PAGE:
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The 5th ELSI Congress - ELSIcon2022

ELSIcon2022 Paper: Sharing Qualitative Research Data: Addressing the Ethical and Logistical Challenges


ELSIcon2022 • Paper • June 1, 2022

James DuBois, Jessica Mozersky

Qualitative data sharing (QDS) promises several benefits: enabling secondary analyses to extend project findings at low cost and burden to participants; increasing transparency; supporting training in qualitative coding approaches; and compliance with new NIH data sharing rules that go into effect in 2023 and apply to all data collected with NIH funding. However, attitudes of researchers toward QDS are bimodal--nearly evenly divided between support and opposition. Researcher concerns include: protecting trust of participants; preventing identification of participants; ensuring the quality of secondary analyses, which may occur with reduced context; and time and expense. With funding from NHGRI, our team at Washington University School of Medicine has engaged stakeholders (researchers, participants, IRB members, and data curators), produced guidelines for responsible QDS, developed software to support the de-identification of qualitative research transcripts, and piloted the data deposit process with 30 researchers. In this presentation we will present key findings from our interview and survey engagement with stakeholders, central elements of our guidelines, a description of our software's performance (F1 score=.96), and lessons learned from our pilot project with the ICPSR at the University of Michigan. Lessons include the needs to plan for QDS (e.g., in budgets and consent forms), to use software judiciously, and to refine guidelines based on experience with QDS. <br>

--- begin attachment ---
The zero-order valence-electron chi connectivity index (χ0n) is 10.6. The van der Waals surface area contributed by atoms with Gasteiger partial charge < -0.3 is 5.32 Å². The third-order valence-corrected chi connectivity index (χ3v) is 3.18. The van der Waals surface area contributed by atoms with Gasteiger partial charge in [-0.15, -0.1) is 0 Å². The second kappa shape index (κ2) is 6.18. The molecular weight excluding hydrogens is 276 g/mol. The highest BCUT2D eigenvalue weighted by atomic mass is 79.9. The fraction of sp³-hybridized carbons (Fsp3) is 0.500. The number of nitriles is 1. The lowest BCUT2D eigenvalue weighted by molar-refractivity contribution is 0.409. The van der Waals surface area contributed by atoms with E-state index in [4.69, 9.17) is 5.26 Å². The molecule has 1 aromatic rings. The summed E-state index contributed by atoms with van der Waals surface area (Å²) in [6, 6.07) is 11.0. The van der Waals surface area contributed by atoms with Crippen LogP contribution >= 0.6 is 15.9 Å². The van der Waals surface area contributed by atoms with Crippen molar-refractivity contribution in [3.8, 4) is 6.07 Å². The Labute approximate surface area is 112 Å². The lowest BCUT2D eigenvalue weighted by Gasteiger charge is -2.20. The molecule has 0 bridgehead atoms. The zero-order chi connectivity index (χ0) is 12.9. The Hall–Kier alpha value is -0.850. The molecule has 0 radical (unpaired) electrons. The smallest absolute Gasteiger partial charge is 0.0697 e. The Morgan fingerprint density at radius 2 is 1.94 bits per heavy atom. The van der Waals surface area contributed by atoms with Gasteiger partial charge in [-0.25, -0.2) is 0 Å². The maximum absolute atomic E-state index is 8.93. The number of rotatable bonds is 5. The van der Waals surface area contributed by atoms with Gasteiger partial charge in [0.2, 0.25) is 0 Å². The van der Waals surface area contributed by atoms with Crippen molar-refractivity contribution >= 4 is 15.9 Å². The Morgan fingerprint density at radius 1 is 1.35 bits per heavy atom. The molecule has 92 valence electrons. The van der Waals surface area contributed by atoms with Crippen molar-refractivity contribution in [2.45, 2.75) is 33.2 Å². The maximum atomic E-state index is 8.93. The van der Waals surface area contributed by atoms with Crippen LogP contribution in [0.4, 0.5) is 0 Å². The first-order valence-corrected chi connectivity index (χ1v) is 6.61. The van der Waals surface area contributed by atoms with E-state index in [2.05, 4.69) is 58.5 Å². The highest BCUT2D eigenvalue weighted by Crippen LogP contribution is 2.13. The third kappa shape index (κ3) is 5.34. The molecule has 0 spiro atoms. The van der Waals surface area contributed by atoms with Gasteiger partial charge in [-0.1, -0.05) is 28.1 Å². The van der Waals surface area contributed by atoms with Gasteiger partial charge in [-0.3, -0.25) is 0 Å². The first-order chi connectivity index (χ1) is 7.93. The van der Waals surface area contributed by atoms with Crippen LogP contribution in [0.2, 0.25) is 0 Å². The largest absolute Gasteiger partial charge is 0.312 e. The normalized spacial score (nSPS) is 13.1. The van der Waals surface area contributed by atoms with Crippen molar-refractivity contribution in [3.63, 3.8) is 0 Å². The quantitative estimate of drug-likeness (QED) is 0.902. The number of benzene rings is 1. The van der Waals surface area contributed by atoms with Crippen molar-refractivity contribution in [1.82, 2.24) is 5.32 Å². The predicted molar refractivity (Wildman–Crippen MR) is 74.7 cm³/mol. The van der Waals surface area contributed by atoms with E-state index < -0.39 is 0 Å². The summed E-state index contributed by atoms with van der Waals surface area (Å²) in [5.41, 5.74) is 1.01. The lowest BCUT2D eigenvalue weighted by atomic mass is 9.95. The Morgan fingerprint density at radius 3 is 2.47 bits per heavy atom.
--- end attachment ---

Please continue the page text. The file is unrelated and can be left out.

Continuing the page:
Reflections on the ELSI field
Methodology and study design

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